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Startup Culture

Waterloo startup working to improve treatment of people with mental illness wins at pitch competition

Waterloo - HealthIM, a software company seeking to improve the treatment of people with mental illness in emergency situations, was among the big winners at the Velocity Fund Finals held yesterday at the University of Waterloo. Velocity is an entrepreneurship program at Waterloo, and the Velocity Garage is set to be the world's largest free business incubator, thanks to a new partnership with Google and Communitech, announced yesterday.

Founded by two Waterloo graduates from computer science and the psychology and business program, HealthIM synchronizes law enforcement and health care systems. Their software is based on the interRAI brief mental health screener.

The following three companies were also grand-prize winners of $25,000 and space at Velocity.

They are all members of the Velocity Science community.

• Acorn Cryotech preserves the cells of youthful people today as a resource to draw from for personalized medical therapy in the future. This provides a bank of youthful cells, for use in genetic therapies that reverse damage that occurs with age.

• Sweat Free Apparel is a high-tech company for apparel, producing under-garments that prevent sweat stains from reaching and ruining your clothes.

• Thalo is building a new display technology to increase the battery life and daylight visibility of mobile devices. Today's win gives them an additional $10,000 awarded to hardware or life sciences companies to help cover additional startup costs.

"We're essentially translating the officers' observations into clinical language for the health practitioners, giving hospital staff a glimpse of what happened at the scene of an incident," said Daniel MacKenzie, co-founder of HealthIM. "Today's win will help us to grow our team and bring this to as many police services as possible."

“The exciting startups that won today are a small sample of tomorrow's innovative companies created on the Waterloo campus," said Mike Kirkup, director of Velocity. "We look forward to guiding them to success within the expanded Velocity Garage, which will soon grow to five times its size and support up to 120 companies."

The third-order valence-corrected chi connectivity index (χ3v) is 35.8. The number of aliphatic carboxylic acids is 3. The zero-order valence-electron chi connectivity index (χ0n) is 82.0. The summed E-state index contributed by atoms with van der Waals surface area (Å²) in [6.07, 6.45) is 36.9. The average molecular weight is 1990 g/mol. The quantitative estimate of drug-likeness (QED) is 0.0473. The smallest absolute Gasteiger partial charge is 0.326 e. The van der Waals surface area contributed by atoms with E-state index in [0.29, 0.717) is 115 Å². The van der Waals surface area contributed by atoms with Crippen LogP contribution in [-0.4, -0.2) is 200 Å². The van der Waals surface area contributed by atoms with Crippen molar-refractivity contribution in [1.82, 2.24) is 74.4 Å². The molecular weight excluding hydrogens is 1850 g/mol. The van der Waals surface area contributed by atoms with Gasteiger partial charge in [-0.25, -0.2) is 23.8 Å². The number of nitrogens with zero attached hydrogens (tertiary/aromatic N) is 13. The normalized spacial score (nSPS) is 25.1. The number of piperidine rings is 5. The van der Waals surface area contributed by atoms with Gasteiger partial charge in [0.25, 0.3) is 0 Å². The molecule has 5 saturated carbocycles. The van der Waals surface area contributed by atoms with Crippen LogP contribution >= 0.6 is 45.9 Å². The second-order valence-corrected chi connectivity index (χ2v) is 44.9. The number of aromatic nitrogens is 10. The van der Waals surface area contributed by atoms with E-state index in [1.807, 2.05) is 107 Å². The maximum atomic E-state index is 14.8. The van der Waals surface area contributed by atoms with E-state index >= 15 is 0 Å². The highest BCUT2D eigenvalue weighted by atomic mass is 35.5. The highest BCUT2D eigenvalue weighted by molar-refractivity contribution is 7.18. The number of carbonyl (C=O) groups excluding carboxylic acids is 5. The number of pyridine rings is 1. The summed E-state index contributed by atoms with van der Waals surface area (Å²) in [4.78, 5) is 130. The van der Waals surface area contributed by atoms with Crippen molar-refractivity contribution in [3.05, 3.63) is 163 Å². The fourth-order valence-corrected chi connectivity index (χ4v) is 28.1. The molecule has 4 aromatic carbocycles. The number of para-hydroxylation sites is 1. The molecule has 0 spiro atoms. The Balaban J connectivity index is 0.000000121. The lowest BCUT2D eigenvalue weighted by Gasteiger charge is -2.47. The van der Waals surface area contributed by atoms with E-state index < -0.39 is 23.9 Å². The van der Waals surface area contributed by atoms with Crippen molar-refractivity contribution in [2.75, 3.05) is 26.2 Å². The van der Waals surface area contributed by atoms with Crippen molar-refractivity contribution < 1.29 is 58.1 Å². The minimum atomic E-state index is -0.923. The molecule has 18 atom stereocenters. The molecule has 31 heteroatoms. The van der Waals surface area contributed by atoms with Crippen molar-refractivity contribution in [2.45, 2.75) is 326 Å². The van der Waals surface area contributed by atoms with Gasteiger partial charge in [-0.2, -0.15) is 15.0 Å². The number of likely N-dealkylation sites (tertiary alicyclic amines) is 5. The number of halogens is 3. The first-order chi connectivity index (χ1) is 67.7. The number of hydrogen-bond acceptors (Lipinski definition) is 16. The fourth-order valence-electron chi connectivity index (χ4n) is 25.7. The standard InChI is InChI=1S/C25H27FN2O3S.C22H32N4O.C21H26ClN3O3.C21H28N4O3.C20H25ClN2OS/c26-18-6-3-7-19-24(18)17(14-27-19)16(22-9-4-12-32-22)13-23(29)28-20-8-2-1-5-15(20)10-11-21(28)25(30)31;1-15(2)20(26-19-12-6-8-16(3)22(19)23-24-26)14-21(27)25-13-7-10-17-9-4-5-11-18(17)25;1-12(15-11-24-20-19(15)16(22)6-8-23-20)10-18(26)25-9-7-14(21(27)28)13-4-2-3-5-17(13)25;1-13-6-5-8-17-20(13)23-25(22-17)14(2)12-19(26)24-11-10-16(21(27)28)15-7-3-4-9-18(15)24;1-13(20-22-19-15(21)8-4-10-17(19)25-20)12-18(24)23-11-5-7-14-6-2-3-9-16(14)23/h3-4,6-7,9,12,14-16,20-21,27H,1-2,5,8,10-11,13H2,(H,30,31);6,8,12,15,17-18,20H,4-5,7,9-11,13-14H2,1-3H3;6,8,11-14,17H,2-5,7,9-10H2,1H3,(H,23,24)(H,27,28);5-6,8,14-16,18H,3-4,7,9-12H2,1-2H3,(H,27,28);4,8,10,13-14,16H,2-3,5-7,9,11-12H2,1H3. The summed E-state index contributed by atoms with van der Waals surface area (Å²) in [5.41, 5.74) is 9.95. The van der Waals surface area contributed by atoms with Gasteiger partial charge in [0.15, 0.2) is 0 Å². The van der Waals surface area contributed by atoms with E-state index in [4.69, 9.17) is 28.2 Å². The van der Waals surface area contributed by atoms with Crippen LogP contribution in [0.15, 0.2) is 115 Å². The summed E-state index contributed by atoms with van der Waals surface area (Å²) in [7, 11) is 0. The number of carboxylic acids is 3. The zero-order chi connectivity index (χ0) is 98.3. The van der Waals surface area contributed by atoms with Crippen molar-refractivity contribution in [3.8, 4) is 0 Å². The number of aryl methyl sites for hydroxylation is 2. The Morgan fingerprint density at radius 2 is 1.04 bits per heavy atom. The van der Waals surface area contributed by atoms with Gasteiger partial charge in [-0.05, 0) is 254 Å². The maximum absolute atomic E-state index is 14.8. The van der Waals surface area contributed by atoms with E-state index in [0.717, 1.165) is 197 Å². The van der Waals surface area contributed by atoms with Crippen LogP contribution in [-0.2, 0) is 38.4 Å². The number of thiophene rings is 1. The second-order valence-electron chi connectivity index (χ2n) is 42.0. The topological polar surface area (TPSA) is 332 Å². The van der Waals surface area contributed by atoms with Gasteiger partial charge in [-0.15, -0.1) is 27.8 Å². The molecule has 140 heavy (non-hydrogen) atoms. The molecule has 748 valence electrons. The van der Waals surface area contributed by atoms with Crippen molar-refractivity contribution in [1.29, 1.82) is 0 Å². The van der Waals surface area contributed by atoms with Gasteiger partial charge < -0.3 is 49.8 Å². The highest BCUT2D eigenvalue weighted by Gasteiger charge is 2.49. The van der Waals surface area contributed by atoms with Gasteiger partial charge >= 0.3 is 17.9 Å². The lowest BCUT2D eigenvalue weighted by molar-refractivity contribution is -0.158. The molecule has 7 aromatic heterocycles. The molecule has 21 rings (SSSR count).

During the VFF event, an additional 10 teams of University of Waterloo students competed for three prizes of $5,000 and access to Velocity workspaces.

The winners of the Velocity $5K are:

• Most innovative: BioFlex Implant seeks to fix two major issues with current titanium intramedullary implants by using biodegradable polymers to create flexible intramedullary nails for pediatric orthopedic surgery.

• Best pitch: Finuvo is developing an automated painting station to enable hobbyists and designers to create visually stunning parts by applying a variety of colors and patterns to the surface.

• People's choice: Hash is an iPhone application that connects to your desktop device and web extensions in order to successfully authenticate several user accounts seamlessly using your fingerprint via touch ID.

The judges for the Velocity Fund $25K competition were Ameet Shah, partner, Golden Venture Partners; Dan Park, vice-president, Azure Capital Partners; Janet Bannister, general partner, Real Ventures; and Ted Livingston, founder and CEO, Kik.

The judges for the Velocity Fund $5K competition were Katherine Hague, vice-president community engagement & hackathons, PCH; Andrew Jackson, vice-president, client services, Accelerator Centre; and Steve McCartney, startup services, Communitech.

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